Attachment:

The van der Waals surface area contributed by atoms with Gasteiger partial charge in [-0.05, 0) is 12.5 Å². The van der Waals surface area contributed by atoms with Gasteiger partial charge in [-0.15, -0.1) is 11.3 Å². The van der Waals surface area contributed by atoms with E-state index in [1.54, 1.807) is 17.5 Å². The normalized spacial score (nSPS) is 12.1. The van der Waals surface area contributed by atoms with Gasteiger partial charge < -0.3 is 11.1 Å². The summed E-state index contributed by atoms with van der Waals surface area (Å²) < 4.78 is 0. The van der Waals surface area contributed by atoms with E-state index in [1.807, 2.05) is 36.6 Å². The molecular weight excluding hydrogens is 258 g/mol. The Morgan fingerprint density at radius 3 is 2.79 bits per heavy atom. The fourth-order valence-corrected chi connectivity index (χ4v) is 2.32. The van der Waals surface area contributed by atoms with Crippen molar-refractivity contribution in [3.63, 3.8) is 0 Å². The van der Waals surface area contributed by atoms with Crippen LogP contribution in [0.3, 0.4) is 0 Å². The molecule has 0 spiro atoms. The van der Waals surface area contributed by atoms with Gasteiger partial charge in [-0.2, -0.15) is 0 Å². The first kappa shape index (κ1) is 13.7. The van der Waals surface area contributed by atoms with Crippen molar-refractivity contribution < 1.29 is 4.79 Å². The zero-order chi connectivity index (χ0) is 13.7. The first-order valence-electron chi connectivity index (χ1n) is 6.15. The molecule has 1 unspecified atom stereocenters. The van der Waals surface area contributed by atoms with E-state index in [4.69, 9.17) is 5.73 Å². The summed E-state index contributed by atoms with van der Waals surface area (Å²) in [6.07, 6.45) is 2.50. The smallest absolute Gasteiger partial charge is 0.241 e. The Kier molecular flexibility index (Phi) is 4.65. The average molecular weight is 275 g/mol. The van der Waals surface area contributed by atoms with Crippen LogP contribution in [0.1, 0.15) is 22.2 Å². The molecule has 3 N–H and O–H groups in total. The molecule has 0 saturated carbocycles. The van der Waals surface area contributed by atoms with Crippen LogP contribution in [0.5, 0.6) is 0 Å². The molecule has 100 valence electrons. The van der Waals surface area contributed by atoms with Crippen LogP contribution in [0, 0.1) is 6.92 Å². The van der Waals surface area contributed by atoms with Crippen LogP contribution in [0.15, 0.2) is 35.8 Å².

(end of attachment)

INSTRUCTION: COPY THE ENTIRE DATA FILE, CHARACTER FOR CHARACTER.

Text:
The van der Waals surface area contributed by atoms with Gasteiger partial charge in [-0.05, 0) is 12.5 Å². The van der Waals surface area contributed by atoms with Gasteiger partial charge in [-0.15, -0.1) is 11.3 Å². The van der Waals surface area contributed by atoms with E-state index in [1.54, 1.807) is 17.5 Å². The normalized spacial score (nSPS) is 12.1. The van der Waals surface area contributed by atoms with Gasteiger partial charge < -0.3 is 11.1 Å². The summed E-state index contributed by atoms with van der Waals surface area (Å²) < 4.78 is 0. The van der Waals surface area contributed by atoms with E-state index in [1.807, 2.05) is 36.6 Å². The molecular weight excluding hydrogens is 258 g/mol. The Morgan fingerprint density at radius 3 is 2.79 bits per heavy atom. The fourth-order valence-corrected chi connectivity index (χ4v) is 2.32. The van der Waals surface area contributed by atoms with Crippen molar-refractivity contribution in [3.63, 3.8) is 0 Å². The van der Waals surface area contributed by atoms with Crippen LogP contribution in [0.3, 0.4) is 0 Å². The molecule has 0 spiro atoms. The van der Waals surface area contributed by atoms with Gasteiger partial charge in [-0.2, -0.15) is 0 Å². The first kappa shape index (κ1) is 13.7. The van der Waals surface area contributed by atoms with Crippen molar-refractivity contribution < 1.29 is 4.79 Å². The zero-order chi connectivity index (χ0) is 13.7. The first-order valence-electron chi connectivity index (χ1n) is 6.15. The molecule has 1 unspecified atom stereocenters. The van der Waals surface area contributed by atoms with E-state index in [4.69, 9.17) is 5.73 Å². The summed E-state index contributed by atoms with van der Waals surface area (Å²) in [6.07, 6.45) is 2.50. The smallest absolute Gasteiger partial charge is 0.241 e. The Kier molecular flexibility index (Phi) is 4.65. The average molecular weight is 275 g/mol. The van der Waals surface area contributed by atoms with Crippen LogP contribution in [0.1, 0.15) is 22.2 Å². The molecule has 3 N–H and O–H groups in total. The molecule has 0 saturated carbocycles. The van der Waals surface area contributed by atoms with Crippen LogP contribution in [0.5, 0.6) is 0 Å². The molecule has 100 valence electrons. The van der Waals surface area contributed by atoms with Crippen LogP contribution in [0, 0.1) is 6.92 Å². The van der Waals surface area contributed by atoms with Crippen LogP contribution in [0.15, 0.2) is 35.8 Å².